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Oil industry watches as policy makers face rail questions

Charred vehicles and fire retardant foam can be seen in front of the destroyed Musi-Café on the main road in downtown Lac-Mégantic, Que., July 7, 2013. A train carrying crude oil tankers derailed early Saturday and burst into flames.

Moe Doiron/The Globe and Mail

Canada's oil industry faces the risk of tightened regulations on fuel shipments following Saturday's Lac-Mégantic rail disaster, just as companies are relying on rails to get rising production volumes to market.

Rail shipments have become crucial for oil producers such as MEG Energy Corp., which are trying to boost output amid pipeline constraints. That makes it unlikely that the recent derailment, which killed at least five people and has left at least 40 missing, will prompt regulators to force the oil industry to curtail rail shipments. Instead, they may require changes to how railways operate when moving oil.

Trains are moving as much as 150,000 barrels of Canadian crude oil daily to markets, mostly in the U.S. and eastern Canada, so far this year, up from virtually nothing at the start of 2012, according to Englewood, Colo.-based energy consultancy IHS CERA. That's about 2 per cent of Canadian crude exports, a figure expected to keep increasing.

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As recently as January, Canadian heavy crude sold for deep discounts to U.S. benchmark light oil – at times as much as $40 (U.S.) a barrel under – largely due to limited export pipeline capacity to move it to markets in the U.S. Midwest and elsewhere. However, prices for the Western Canadian Select heavy blend have gradually improved partly as a result of increased rail shipments. The oil sold for $16 a barrel below the benchmark West Texas intermediate (WTI) on Monday. Most oil companies see oil-by-rail as a stopgap measure as major pipeline proposals such as TransCanada Corp.'s Keystone XL to Texas and Enbridge Inc.'s Northern Gateway to the Pacific coast drag in the regulatory stages amid opposition from environmental groups and native communities.

"Every barrel of new supply that comes on in western Canada is going to move by rail in the next couple of years," IHS CERA senior director Jackie Forrest said in an interview. "We do not have enough pipeline capacity."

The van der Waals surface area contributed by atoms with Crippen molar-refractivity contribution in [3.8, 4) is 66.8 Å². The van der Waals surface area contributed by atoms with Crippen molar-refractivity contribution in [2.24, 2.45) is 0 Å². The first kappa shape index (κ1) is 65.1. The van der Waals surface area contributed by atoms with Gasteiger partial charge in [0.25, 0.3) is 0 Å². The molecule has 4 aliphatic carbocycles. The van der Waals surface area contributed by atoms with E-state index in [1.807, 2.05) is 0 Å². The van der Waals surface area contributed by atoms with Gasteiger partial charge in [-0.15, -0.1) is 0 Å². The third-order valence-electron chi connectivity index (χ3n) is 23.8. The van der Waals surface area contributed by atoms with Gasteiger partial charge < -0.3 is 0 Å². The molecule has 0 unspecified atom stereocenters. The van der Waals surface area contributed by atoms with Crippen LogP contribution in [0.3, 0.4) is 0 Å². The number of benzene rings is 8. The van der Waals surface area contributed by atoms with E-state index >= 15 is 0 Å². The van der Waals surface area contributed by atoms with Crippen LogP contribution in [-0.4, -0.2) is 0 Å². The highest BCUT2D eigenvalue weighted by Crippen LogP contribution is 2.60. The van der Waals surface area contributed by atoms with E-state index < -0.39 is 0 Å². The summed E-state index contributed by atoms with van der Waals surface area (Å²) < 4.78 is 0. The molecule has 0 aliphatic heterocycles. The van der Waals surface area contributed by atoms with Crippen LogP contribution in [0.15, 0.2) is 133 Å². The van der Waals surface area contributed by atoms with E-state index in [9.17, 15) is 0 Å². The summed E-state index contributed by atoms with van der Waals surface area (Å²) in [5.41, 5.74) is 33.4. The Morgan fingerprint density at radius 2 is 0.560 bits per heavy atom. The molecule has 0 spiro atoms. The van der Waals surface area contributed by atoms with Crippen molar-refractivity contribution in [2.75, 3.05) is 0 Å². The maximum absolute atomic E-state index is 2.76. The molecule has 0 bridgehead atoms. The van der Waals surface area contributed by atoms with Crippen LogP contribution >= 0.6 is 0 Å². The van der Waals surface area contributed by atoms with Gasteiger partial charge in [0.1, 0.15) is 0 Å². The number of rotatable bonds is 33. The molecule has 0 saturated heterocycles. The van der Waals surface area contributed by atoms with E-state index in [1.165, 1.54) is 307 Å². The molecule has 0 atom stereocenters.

The investigation into what caused a driverless 73-car train carrying crude oil, operated by Montreal, Maine & Atlantic Railway, to careen into the centre of the eastern Quebec town of 6,000 and explode early Saturday will determine what regulatory changes will be necessary, said Joseph Doucet, dean of the Alberta School of Business at the University of Alberta. "Maybe that will lead to some narrow regulatory or other kinds of changes. And whether it leads to a policy change, that's a bigger question."

Production of Bakken crude from North Dakota, the light, low-sulfur grade that the doomed Montreal, Maine and Atlantic Railway train was loaded with, has climbed exponentially in recent years, and much of that production moves to market by rail. Some of that output competes with Canadian crude for space on the Enbridge pipeline system to the U.S. Midwest and southern Ontario. Rail shipment costs can be $10-$15 per barrel higher than with pipelines, depending on the destination, Ms. Forrest said.

MEG Energy, an oil sands producer that is an extensive user of rail to move production, depends on rail shipments.

"We definitely view pipelines as being the best, most efficient and safest means of moving product, but rail has a very good safety record and the economics of reaching new markets are still very attractive," MEG spokesman Brad Bellows said in an interview.

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